On Tue, 13 Aug 2013 10:28:38 -0400, Nancy Gish <[log in to unmask]> wrote:
>The difficulty is in the category of lines from margin to margin that are
called prose poems. But one could easily take many passages from Joyce (I
keep using him because his writing is so musical) and set them off as poems.
I just remembered this piece of Pater edited by Yeats. There are some who
see the "Lady of the Rocks" in TWL as an allusion to Pater.
The Mona Lisa and the Symbol of Ideas:
Pater's Leda as Mother to Yeats's Helen
by MARK JEFFREYS
She is older than the rocks among which she sits;
Like the vampire,
She has been dead many times,
And learned the secrets of the grave;
And has been a diver in deep seas,
And keeps their fallen day about her;
And trafficked for strange webs with Eastern merchants:
And, as Leda,
Was the mother of Helen of Troy,
And, as Saint Anne,
The mother of Mary;
And all this has been to her but as the sound of lyres and flutes,
Only in the delicacy
With which it has moulded the changing lineaments,
And tinged the eyelids and hands.
THIS POEM, the first in the 1936 Oxford Book of Modern Verse was originally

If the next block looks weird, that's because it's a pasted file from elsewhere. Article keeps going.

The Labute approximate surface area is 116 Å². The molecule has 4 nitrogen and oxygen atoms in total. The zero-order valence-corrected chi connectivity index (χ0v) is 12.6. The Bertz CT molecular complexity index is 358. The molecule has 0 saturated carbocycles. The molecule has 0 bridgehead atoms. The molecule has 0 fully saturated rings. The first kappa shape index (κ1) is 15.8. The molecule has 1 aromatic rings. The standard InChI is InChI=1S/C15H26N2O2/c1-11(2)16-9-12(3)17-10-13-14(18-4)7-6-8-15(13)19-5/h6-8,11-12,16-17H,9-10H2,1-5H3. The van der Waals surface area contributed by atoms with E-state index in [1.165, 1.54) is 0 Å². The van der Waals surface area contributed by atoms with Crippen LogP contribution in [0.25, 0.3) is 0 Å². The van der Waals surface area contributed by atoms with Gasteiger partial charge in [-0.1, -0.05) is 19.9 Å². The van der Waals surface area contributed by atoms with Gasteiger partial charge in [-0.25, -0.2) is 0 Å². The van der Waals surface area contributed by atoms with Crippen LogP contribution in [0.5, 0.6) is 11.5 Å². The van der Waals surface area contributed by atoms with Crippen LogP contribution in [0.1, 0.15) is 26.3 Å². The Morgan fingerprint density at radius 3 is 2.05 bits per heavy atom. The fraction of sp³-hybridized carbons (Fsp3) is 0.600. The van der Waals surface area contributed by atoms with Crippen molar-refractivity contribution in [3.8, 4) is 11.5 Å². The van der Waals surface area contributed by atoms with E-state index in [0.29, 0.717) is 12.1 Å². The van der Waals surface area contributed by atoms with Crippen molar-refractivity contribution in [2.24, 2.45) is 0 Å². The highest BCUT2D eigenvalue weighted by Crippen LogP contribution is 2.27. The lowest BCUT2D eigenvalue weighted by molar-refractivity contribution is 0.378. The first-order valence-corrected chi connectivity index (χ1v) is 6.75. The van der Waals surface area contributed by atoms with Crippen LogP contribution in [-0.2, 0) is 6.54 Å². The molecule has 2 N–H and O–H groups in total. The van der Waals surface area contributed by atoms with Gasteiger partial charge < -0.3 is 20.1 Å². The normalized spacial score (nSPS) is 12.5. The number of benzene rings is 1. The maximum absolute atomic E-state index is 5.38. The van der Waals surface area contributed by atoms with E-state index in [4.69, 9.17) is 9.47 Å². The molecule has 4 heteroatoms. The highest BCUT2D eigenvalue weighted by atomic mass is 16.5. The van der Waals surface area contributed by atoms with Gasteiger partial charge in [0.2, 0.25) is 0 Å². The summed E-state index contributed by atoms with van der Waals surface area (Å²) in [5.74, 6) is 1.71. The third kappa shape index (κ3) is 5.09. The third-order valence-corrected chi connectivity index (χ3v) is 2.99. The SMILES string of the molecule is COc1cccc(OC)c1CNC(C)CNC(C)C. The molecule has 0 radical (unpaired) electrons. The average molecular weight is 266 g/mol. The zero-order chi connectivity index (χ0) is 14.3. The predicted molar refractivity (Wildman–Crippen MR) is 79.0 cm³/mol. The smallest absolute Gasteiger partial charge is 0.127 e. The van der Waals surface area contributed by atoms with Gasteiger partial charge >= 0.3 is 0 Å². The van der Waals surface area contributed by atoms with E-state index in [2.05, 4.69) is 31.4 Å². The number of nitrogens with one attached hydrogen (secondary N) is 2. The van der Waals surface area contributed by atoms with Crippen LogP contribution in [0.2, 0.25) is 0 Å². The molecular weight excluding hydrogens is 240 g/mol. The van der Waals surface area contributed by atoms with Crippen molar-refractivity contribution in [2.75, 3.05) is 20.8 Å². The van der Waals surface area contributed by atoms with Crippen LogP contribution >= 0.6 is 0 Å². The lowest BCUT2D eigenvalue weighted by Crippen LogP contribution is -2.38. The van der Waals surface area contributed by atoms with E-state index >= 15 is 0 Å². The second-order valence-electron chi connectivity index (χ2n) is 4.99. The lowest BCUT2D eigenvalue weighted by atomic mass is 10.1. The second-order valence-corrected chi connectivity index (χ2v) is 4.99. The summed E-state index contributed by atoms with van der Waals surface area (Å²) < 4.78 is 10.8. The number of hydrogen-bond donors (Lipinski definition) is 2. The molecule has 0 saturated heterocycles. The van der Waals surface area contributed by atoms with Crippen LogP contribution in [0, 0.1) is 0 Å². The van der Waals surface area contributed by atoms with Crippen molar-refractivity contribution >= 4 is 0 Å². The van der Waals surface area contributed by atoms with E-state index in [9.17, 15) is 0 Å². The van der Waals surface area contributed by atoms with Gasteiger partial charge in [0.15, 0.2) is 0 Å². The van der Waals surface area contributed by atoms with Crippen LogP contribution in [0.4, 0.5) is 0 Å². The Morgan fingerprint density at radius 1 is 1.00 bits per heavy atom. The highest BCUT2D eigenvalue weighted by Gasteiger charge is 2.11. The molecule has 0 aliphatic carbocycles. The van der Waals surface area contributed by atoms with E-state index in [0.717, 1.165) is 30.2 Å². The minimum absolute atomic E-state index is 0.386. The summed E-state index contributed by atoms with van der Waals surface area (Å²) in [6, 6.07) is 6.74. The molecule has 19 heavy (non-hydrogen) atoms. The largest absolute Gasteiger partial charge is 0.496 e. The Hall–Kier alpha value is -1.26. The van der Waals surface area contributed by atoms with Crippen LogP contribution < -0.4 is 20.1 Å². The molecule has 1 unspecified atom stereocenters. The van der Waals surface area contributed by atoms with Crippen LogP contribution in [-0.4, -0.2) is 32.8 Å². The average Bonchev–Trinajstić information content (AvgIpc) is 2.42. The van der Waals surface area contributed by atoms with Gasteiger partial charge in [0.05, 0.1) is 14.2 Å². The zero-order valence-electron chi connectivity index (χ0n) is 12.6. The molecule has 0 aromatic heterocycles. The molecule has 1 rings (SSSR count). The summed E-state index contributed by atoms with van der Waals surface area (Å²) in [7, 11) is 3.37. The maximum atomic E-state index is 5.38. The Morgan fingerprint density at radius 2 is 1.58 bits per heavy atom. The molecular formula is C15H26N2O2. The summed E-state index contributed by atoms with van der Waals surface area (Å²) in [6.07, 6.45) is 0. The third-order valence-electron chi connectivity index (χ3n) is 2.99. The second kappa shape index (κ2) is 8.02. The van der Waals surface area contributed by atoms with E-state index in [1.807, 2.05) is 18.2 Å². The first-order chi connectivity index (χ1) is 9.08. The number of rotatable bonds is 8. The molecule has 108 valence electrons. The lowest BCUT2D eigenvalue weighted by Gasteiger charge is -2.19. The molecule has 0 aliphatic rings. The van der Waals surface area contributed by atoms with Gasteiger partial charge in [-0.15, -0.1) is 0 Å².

a single sentence of Walter Pater's prose, relineated as free-verse lyric by
the anthology's editor, W. B. Yeats. Yeats lifted the sentence from Pater's
famous homage to the Mona Lisa in the da Vinci essay of The Renaissance, and
its curious placement at the head of a collection of modern poetry suggests
that it either anticipated or introduced some essential quality that for
Yeats distinguished modernity in verse. Appropriately, in his introductory
essay to the Oxford anthology, Yeats claimed for the passage a
"revolutionary importance" (OBMV viii).
The purpose of this essay is to argue that the "revolutionary importance"
of Pater's sentence was not due to its influence on modern poetry in
general, as Yeats claimed, but to its influence on Yeats's own conception
and use of the symbol in his poetry and poetics.
More at Colby Quarterly, Volume 29, no.1, March 1993, p.20-32 or